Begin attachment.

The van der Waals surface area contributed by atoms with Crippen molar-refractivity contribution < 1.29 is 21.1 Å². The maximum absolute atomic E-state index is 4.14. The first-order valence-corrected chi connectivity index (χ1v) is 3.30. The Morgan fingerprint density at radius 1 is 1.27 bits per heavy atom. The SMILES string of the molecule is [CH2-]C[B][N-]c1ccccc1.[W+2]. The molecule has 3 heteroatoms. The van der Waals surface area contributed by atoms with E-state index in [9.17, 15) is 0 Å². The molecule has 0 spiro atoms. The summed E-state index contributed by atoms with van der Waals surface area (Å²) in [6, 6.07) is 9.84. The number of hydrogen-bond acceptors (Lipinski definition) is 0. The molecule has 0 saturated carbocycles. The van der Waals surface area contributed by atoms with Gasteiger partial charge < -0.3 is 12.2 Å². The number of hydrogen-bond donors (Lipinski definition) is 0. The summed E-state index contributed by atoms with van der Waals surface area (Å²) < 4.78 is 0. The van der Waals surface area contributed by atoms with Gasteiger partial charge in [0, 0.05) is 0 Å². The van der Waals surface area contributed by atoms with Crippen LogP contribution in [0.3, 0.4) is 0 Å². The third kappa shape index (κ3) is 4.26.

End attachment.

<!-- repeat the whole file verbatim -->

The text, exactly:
The van der Waals surface area contributed by atoms with Crippen molar-refractivity contribution < 1.29 is 21.1 Å². The maximum absolute atomic E-state index is 4.14. The first-order valence-corrected chi connectivity index (χ1v) is 3.30. The Morgan fingerprint density at radius 1 is 1.27 bits per heavy atom. The SMILES string of the molecule is [CH2-]C[B][N-]c1ccccc1.[W+2]. The molecule has 3 heteroatoms. The van der Waals surface area contributed by atoms with E-state index in [9.17, 15) is 0 Å². The molecule has 0 spiro atoms. The summed E-state index contributed by atoms with van der Waals surface area (Å²) in [6, 6.07) is 9.84. The number of hydrogen-bond acceptors (Lipinski definition) is 0. The molecule has 0 saturated carbocycles. The van der Waals surface area contributed by atoms with Gasteiger partial charge < -0.3 is 12.2 Å². The number of hydrogen-bond donors (Lipinski definition) is 0. The summed E-state index contributed by atoms with van der Waals surface area (Å²) < 4.78 is 0. The van der Waals surface area contributed by atoms with Gasteiger partial charge in [0, 0.05) is 0 Å². The van der Waals surface area contributed by atoms with Crippen LogP contribution in [0.3, 0.4) is 0 Å². The third kappa shape index (κ3) is 4.26.